Prime Minister Jacinda Ardern announced Monday she will offer a formal apology to New Zealand’s Pacific community over “demeaning” police raids that targeted them in the 1970s.
Ardern said the notorious “dawn raids” were carried out by police and immigration officials seeking to identify and deport visa overstayers.
In addition, she said Pacific islanders were racially profiled, with officials subjecting them to random stop and search without justification.
“They were routinely severe with demeaning verbal and physical treatment,” Ardern told reporters.
“The raids and what they represented created deep wounds, while we cannot change our history, we can acknowledge it and seek to right a wrong.”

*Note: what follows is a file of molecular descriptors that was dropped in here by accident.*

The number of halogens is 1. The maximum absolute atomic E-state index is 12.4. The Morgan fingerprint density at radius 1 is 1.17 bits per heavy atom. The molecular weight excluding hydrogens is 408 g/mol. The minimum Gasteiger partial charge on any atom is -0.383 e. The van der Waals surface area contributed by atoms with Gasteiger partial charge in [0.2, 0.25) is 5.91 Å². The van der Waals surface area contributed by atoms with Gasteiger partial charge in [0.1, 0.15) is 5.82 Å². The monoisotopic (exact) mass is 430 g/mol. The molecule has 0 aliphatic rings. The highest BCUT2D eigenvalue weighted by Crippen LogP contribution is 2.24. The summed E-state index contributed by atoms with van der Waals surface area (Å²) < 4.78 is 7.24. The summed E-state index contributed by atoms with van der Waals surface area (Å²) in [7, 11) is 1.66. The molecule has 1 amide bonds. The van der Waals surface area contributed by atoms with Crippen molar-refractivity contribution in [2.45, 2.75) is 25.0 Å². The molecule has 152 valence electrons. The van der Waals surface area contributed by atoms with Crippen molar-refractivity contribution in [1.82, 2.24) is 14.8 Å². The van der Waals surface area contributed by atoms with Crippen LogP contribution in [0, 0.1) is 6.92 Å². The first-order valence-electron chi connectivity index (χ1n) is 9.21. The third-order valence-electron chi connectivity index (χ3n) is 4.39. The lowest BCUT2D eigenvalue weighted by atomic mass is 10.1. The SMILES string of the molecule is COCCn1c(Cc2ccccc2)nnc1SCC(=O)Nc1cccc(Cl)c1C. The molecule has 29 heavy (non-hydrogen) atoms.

Ardern said the apology would take place on 26 June at Auckland Town Hall.
New Zealand encouraged migration from Pacific islands such as Samoa, Tonga and Fiji after World War II to fill worker shortages as the economy expanded.
But they faced a backlash when there was a downturn in the 1970s, with claims they were taking jobs from New Zealanders.
Minister for Pacific Peoples William Sio, who has a Samoan background, said the raids were “racist and discriminatory”.
Sio fought back tears as he described his own family’s experiences.
“The memories are etched in of my father being helpless… someone knocking at your door in the early hours of the morning with a flashlight in your face, disrespecting the owner of our home,” he said.
“An Alsatian dog frothing at the mouth, wanting to come in without any respect for the people who live there. It was quite traumatising.”
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